I’ve always loved secret gardens, ever since I was a young girl and read the book of the same name. There’s something so delicious about entering an enchanting pocket of beauty and imagining resident gnomes and fairies as its caretakers.
Though Ohme Gardens is not really a secret, it’s still a hidden treasure for those unfamiliar with the Wenatchee Valley. This is one of those destinations that often flies under the radar. And unless you’ve traveled through central Washington or are a consummate apple connoisseur (Wenatchee is the Apple Capital of the World), chances are you’ve probably not heard of the place.Those in the know, however, are well aware of Wenatchee’s allure and like magnets, they are drawn to the area. They come for the picturesque scenery, the three hundred days of sunshine a year, the outdoor adventure, farm-to-table food and wine (and cider!), unique shopping experiences and small-town ambiance, where the locals are friendly and welcoming.
Though I’d passed through Wenatchee several times in my travels over the years, I had never spent much time in the area until recently. I soon discovered what I had been missing all these years. Like Ohme Gardens.
This nine-acre, wooded wonderland is perched on a rocky bluff, just north of the city. Winding stone pathways traverse the hillside, leading you through lush foliage amid towering cedars and firs, to clear, tranquil pools and sparkling waterfalls, with names like “Moment-in-time” and “Decision Point.” Take a seat on one of the fifty-three stone benches and soak up the views of the Columbia River, Wenatchee Valley and Cascade Mountains. There’s even a Hobbit Bench for wee ones. And of course, a wishing well.
The gardens were a labor of love for Herman and Ruth Ohme, who created their own private oasis with just a dream and hard work, mostly by hand. They hauled native stone from the Columbia River to create pathways and borders, transplanted small evergreens from the Cascade Mountains and used five-gallon milk cans to hand water the plants before eventually constructing an irrigation system.Initially intended as a family retreat, the interest of friends and community members prompted the couple to open the place to the public. Eventually, in 1991, the Ohme family sold the gardens and surrounding property to Washington State Parks to preserve them for the public and for generations to come.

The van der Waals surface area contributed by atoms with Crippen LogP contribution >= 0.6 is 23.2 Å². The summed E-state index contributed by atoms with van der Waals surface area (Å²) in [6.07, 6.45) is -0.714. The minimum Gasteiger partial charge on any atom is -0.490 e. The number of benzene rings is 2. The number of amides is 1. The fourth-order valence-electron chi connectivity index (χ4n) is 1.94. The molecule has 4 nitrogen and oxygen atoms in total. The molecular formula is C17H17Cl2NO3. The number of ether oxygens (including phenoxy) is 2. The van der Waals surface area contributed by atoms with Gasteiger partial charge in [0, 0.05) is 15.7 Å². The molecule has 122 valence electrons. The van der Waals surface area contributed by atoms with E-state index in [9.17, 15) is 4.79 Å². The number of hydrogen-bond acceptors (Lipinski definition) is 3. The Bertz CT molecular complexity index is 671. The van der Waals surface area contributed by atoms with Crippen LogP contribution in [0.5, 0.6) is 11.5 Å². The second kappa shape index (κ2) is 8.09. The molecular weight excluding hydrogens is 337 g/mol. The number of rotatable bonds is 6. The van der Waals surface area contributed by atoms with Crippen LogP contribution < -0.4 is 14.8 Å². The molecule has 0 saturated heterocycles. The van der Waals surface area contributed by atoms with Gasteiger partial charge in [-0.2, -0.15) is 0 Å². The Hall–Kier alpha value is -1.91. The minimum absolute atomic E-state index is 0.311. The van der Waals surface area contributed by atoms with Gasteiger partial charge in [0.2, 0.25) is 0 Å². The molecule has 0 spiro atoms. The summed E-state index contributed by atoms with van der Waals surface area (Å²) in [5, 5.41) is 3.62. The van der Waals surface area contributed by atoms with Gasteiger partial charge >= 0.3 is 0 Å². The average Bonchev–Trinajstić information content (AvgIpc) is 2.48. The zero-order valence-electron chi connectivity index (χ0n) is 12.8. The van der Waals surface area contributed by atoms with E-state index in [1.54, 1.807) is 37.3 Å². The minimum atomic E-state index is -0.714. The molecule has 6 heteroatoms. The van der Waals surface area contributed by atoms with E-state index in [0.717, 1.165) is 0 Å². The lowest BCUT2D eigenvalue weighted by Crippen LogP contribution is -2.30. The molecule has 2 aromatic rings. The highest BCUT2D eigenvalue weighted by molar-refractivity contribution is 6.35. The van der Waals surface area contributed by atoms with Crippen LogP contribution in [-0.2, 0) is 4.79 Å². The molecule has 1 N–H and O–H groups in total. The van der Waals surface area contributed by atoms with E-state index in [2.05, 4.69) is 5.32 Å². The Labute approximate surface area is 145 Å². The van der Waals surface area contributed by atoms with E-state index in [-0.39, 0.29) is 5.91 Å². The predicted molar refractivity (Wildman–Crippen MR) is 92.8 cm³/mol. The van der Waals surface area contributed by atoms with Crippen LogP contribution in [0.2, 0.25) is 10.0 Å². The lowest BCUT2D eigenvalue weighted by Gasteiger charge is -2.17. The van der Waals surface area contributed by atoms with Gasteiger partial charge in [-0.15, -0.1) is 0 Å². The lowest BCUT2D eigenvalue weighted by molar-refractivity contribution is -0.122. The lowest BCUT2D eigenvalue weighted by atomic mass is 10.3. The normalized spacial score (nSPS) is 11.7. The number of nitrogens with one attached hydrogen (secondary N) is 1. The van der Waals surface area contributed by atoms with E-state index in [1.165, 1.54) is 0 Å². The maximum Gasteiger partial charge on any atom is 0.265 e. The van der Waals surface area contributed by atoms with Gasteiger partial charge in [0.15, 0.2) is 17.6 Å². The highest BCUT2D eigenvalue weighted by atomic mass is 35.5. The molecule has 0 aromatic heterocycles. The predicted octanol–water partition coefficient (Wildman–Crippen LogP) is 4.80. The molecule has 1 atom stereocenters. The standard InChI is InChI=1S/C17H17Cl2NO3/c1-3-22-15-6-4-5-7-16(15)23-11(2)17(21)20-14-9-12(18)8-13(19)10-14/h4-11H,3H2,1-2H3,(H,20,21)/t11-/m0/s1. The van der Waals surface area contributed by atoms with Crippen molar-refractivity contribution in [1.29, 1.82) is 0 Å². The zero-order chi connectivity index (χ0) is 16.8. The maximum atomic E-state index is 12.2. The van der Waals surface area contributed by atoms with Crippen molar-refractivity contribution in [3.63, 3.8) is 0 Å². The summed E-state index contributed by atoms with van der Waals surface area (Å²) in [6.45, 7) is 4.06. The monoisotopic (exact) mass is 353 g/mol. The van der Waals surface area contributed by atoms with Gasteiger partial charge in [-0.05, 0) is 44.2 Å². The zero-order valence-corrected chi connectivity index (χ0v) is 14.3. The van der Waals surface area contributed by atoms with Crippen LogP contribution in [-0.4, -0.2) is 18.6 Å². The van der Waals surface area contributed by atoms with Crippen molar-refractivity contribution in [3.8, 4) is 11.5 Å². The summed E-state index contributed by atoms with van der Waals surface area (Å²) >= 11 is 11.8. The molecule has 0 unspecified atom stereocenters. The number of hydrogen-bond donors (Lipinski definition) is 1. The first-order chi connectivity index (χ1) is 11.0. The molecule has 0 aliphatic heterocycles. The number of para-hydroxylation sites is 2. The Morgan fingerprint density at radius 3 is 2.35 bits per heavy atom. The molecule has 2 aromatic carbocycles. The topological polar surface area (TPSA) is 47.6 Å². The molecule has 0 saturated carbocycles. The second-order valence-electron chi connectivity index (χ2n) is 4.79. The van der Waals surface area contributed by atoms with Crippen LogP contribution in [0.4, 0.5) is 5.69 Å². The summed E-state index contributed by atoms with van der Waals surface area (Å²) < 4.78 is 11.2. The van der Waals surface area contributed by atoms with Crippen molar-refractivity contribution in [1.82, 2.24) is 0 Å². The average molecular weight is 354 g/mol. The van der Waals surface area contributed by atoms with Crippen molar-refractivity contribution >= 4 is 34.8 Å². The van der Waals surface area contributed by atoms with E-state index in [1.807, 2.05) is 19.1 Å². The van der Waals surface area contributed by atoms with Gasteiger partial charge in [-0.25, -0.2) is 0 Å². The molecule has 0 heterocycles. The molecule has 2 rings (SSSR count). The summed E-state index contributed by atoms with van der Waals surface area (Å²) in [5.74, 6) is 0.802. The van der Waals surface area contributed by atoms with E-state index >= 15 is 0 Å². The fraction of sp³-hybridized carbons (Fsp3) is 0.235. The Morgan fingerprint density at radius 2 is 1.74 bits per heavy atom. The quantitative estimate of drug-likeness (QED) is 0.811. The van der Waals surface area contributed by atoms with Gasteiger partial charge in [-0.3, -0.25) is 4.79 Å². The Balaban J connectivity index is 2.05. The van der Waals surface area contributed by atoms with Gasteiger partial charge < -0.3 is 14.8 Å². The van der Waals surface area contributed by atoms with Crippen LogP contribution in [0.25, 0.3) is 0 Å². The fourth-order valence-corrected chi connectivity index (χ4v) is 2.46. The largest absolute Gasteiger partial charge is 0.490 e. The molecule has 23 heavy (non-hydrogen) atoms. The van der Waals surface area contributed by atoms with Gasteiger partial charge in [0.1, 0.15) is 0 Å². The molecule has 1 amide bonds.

Ohme is a wonderful spot to appreciate natural splendor and if you’re seeking serenity, you’ll find it here. You can also enjoy live concerts and yoga in the gardens during the summer months.
The region’s landscape is ripe for exploring on land and in the water. Hikers revel in the many trails that are easily accessible from town. For a good overlook of the city, take the trail to the top of Saddle Rock. When you reach the summit, the entirety of Wenatchee lies spread out below, along the curving blue ribbon of the mighty Columbia River. Beyond are jagged, snow-capped peaks.
For more sweeping vistas, head to Horse Lake Reserve, where there are miles of trails that offer swoonworthy panoramas of the valley, mountains and confluence of the Columbia and Wenatchee Rivers, along with old ranch homesteads and patches of colorful wildflowers. You’ll feel on top of the world!Make a beeline for the rivers or Lake Wenatchee if you’re into boating, fishing, jet skiing, water skiing or any other watersport. This is where you’ll find bliss on a hot, sunny day. In winter, the place to be is Mission Ridge. This popular ski area is only twelve miles from town and offers light, dry powder, thirty-six runs spread over two thousand acres and endless vistas.
In town, don your walking or jogging shoes, or hop on a bike and explore the Apple Capital Loop Trail. This urban, paved bicycle and pedestrian trail follows the shores of the Columbia River and takes you past parks, a wildlife preserve and whimsical outdoor sculptures. The latter are part of a collection of public art made possible by Art on the Avenues. There are nearly ninety pieces, featuring nationally renowned artists, on display around town. My personal favorite is “Ped,” by Kevin Pettelle. It’s a larger-than-life-size, bronze rendering of a human foot, with incredible detail given to the toes and toenails.
Another interesting attraction in the area is the Rocky Reach Dam and Rocky Reach Discovery Center. The Columbia River is one of the world’s greatest sources of hydropower and at the Discovery Center, you’ll learn about this mighty waterway and its capabilities. There are displays, a film, and numerous interactive exhibits that do an excellent job of dispensing information in an entertaining manner, especially for children.